My morning at the press preview of “First Doubt: Optical Confusion in Modern Photography” was like something out of an episode of “Gossip Girl.”
First there was the experience of hobnobbing with established journalists, being catered to by eager PR associates and sipping on San Pellegrino soft drinks. I imagined myself at a party on the Upper East Side, canoodling with the elite. Seasoned reporters chatted about who had interviewed whom and whose review had led to the success or downfall of what exhibit. Tasteful jokes and controlled chuckles filled the garage-size elevator as we ascended to the fourth floor.
But then the elevator doors opened. The chatting stopped, notebooks were taken out, and pencils began to scribble furiously. The curator cleared his throat and began.
Then there was the exhibit itself. Remember in last week’s episode of “Gossip Girl” when Bart Bass discovered the scandalous photograph of Lily van der Woodsen? The print in question is ambiguous in nature — some viewers see a belly button or flower, others see something far less ladylike.
Controversial and visually shocking photographs are at the heart of “First Doubt,” a special exhibition at the Yale University Art Gallery. Organized by Joshua Chuang, the assistant curator of photography for the Gallery, this imaginative exhibit will be open until Jan. 4.
The photographs come from the collection of Allan Chasanoff ’61, a man who had a penchant for amassing not only photographs but also neckties and recordings of “Amazing Grace.” In the 1970s, Chasanoff became interested in the ways photography distorts media coverage, especially how photographs can be used to mislead. He began visiting art galleries in New York City and searching for photographs that elicited a visceral reaction, and he immediately bought any work he found visually startling. Over the years, he amassed a collection of 1,300 pieces.
“First Doubt” focuses on how images are viewed and understood, rather than on how the photographs themselves are made. The hope is to “exploit the gap between our eyes and the way we perceive,” Chuang said. Although unconventional, the exhibit is successful in causing viewers to stop and take a closer look.
“First Doubt” boasts many unorthodox features. Even the title is a play on words: “Something about each picture creates some kind of doubt,” Chuang explained. “The photograph can change the way we see the world.”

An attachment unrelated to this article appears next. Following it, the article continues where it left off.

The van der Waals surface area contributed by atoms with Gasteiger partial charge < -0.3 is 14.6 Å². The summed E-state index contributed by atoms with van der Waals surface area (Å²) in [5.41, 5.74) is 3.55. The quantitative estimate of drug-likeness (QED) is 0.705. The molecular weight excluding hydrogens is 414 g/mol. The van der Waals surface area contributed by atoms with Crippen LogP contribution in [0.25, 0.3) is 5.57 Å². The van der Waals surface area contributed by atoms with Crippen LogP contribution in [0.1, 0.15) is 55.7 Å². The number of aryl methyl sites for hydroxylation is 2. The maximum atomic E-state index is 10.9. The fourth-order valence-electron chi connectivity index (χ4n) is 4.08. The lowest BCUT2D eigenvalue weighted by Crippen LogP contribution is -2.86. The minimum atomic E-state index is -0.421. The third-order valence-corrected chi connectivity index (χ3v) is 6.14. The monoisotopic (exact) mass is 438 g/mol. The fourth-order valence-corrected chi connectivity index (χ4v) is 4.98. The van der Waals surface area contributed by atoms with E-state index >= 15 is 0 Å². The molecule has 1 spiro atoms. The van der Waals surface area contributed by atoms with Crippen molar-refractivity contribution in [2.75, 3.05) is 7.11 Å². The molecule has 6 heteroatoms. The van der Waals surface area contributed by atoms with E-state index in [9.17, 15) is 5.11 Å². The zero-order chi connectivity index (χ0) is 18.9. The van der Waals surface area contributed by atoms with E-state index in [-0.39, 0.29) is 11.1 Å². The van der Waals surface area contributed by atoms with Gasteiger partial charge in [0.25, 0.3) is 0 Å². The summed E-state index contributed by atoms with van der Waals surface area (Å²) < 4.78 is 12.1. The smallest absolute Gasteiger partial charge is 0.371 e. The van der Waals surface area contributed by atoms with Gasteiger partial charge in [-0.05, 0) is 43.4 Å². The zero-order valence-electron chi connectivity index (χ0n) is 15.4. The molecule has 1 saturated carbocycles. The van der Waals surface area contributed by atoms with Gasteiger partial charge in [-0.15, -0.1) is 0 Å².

The gallery itself is sparsely decorated. No labels hang next to the predominantly black and white photographs on the walls — only mixed-up numbers that correspond to an entry in the exhibit guide. The aim, Chuang said, is to give the viewer the opportunity to approach the photograph without the preconceived notions of title and artist. By removing all labels, the photographs are stripped of artistic intention, emphasizing the gap between the photographic representation of the world and how we perceive it.
The photographs are placed on the gallery walls in a seemingly random configuration. A still life hangs next to a busy market scene on one side and an idiosyncratic portrait on the other. The chaotic effect is intentional: The viewer is supposed to have a “series of individual experiences,” Chuang explained. The photographs are arranged randomly to “optimize the level of visual confusion.”
The walls themselves are arranged in an unusual manner. In addition to the outer walls of the gallery, panels sit in the middle of the space at awkward angles, blocking any complete view of the room and allowing for the juxtaposition of photographs not just on the same wall, but also on different planes. This configuration, along with the overall sterility of the exhibit, is reminiscent of a laboratory maze for rats. Only rather than a block of cheese, the reward at the end is a trippy — but really interesting and thought-provoking — photograph by some unknown artist.
Perhaps the most noteworthy aspect of “First Doubt” is that the arrangement of the photographs will be switched at four points during the exhibit. Members of the Yale and New Haven communities, including students in the exhibit’s Master Class, teens from the New Haven Family Alliance and faculty members from Yale’s Computer Science and History of Art departments, will be invited to bring an outside perspective to the exhibit and rearrange the prints. Chuang hopes to test his “thesis of subjectivity,” a theory that asks whether we are confused by the same things. He hypothesizes that what confuses us is based on previous visual experiences.
Although unconventional and sometimes strange, “First Doubt” is supposed to give us pause. “You wouldn’t normally see these photographs in a museum — the photographers are not well-known,” Chuang mused while staring intently at a Friedlander print of an open market. Then, as though he had just realized something, added, “But clearly they’re still beautiful.”